Capital campaign increases revenue, boosts endowment

The first Campaign Georgia Tech Atlanta “Roll Out” Event in Atlanta was held in collaboration with The Georgia Tech Foundation Inc. on Wednesday, March 2 at the Coca-Cola Company headquarters.
The event was held to kick off the Atlanta leg of the Campaign Georgia Tech “Roll Out” tour that Institute President G.P. “Bud” Peterson and others are leading throughout various areas of the country to garner financial support from alumni. The Georgia Tech Foundation is a not-for-profit, tax-exempt 501 (c)(3)corporation that receives, administers and invests private contributions made in support of the academics at the Institute.
Financial donations have suffered greatly over the past few years in response to the financial crisis seen across the country. As bond markets and other financial safety nets began to collapse, universities suffered from an increasingly large lack of donations.
“We first caught wind of the recession in June 2008,” said Barrett Carson, vice president of Development. “It was the most precipitous drop in philanthropy we have ever seen. The preceding May was the best month we had ever seen, and in June, we dropped to rock bottom.”
Fortunately, however, the impact on financial gifts received by Tech was almost negligible. Despite the fact that the tax write-offs were very miniscule, benefactors paid almost all of their pledged donations. In order to maintain the same rate of response, Tech administration chose to change their approach in donor relations.
“We stopped pressuring alumni for multi-year pledges,” Carson said. “Our focus instead became stewardship. We forged closer relationships with our donors, and we continued to actively meet with donors and faculty to keep the lines of communication open.”
This is a radically different model compared to other universities, especially as states such as Mich. discuss the possibility of removing the income tax deductions from donations to public universities. In fact, Tech is close to a complete and full recovery.
“We are extremely close to being back at the pre-recession levels we saw in 2008,” said John Carter, president and chief operating officer of GT Foundation. “We have about $1.3 billion in active assets, and we have seen a most remarkable recovery.”
The event began with a speech from John Brock, chairman and CEO of Coca-Cola Enterprises Inc., who was announced publicly on campus as the Campaign Chair of Campaign Georgia Tech last Sept.
Brock discussed the opportunities that philanthropic donations create, such as the 3000 undergraduate scholarships that exist currently on campus because of donations.
According to Brock, around one in eight faculty chair positions are endowed. It is a goal of the campaign to double that proportion in order to endow every one in four positions. Continuous donations from alumni will help such policies.
While discussing the active role that philanthropy has played in the history of the Institute, Brock referenced the single largest donor to Tech, Mrs. Letty Pate Whitehead Evans, for whom the Tech Tower building is named. Evans was appointed to the Board of Directors of the Coca-Cola Company in 1934 and was one of the first females to serve on the board of directors for any American corporation. Evans’ estate has contributed millions to Tech each year and continues to contribute around $7 million annually.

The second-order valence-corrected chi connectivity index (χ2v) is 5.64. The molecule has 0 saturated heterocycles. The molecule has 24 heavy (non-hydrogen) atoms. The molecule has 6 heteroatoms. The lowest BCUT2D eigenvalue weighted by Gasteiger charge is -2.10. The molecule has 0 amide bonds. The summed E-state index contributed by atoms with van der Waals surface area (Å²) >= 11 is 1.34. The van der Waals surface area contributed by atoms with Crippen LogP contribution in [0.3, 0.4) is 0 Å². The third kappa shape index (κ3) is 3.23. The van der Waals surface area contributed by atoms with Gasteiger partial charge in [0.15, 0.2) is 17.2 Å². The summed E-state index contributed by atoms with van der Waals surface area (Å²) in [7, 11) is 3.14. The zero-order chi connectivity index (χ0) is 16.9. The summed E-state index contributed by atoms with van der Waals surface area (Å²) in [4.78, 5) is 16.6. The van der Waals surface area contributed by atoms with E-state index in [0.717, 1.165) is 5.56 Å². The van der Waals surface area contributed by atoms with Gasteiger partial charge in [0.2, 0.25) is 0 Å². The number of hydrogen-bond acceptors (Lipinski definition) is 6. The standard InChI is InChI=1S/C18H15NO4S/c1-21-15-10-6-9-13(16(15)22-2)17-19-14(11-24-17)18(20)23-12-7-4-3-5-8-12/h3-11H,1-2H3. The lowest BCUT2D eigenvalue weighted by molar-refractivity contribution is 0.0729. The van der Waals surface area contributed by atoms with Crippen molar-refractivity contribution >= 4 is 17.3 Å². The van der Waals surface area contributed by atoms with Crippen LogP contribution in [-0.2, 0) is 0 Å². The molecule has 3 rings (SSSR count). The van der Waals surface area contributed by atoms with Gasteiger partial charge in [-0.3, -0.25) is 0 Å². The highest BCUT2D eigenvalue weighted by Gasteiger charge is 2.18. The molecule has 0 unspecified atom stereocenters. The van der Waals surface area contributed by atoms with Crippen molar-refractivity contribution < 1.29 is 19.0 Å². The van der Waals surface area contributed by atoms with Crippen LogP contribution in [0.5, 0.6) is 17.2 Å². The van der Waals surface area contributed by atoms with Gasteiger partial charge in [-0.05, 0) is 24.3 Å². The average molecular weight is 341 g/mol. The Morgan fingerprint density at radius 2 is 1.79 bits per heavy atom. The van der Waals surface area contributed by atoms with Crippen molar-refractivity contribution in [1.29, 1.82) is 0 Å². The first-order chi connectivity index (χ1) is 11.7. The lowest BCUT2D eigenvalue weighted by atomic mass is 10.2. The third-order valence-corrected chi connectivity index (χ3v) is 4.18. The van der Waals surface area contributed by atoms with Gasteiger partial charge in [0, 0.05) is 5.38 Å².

“It is because of people like Letty Pate Whitehead Evans that Tech has the reputation that it does today,” Brock said. “Philanthropy has been a part of the fabric of Tech for its 126 years in existence. We must continue the tradition.”
The tradition of donation and alumni support was heavily emphasized throughout the evening, especially by Peterson.
Peterson discussed the strategic plan for the next 25 years, which was one of the very first initiatives of the campaign. Peterson worked closely with Alfred P. West, who was Campaign Chair during the quiet phase, to establish a strong financial foundation for the campaign. Before being announced to the public, West had managed to generate fundraising totals reaching more than $900 million. However, the current philanthropic projections greatly exceed that.
“This campaign is intended to raise $1.5 billion by Dec. 21, 2015, the most aggressive campaign we have ever undertaken on this campus,” Peterson said. “In order to achieve our goal, we have to raise around $2.3 million a week. This will present some challenges, but I am confident that we can achieve that.”
According to Peterson, costs are only rising. Ninety percent of the tuition today is more than 100 percent of the tuition from two years ago. In order to exceed that, only an 11 percent increase would be needed and tuition increased 16 percent last year alone. The campaign has raised just under $1 billion in an effort to generate funds to help address the rising costs of school.
Professor of the Practice of Finance Gary Jones emphasized to all in attendance that any donation, at any size, would be appreciated and helpful.
“We’ve had donations from $5 to $50 billion,” Jones said. “A lot of students donate in $5 increments through the Student Foundation, and we received our largest donation of $50 billion a few weeks ago.”
According to Peterson, Collaboration between the Alumni Association, which raises donations through Roll Call, the Georgia Tech Foundation and the Office of Development is paramount in order to achieve short- and long-term donation goals.


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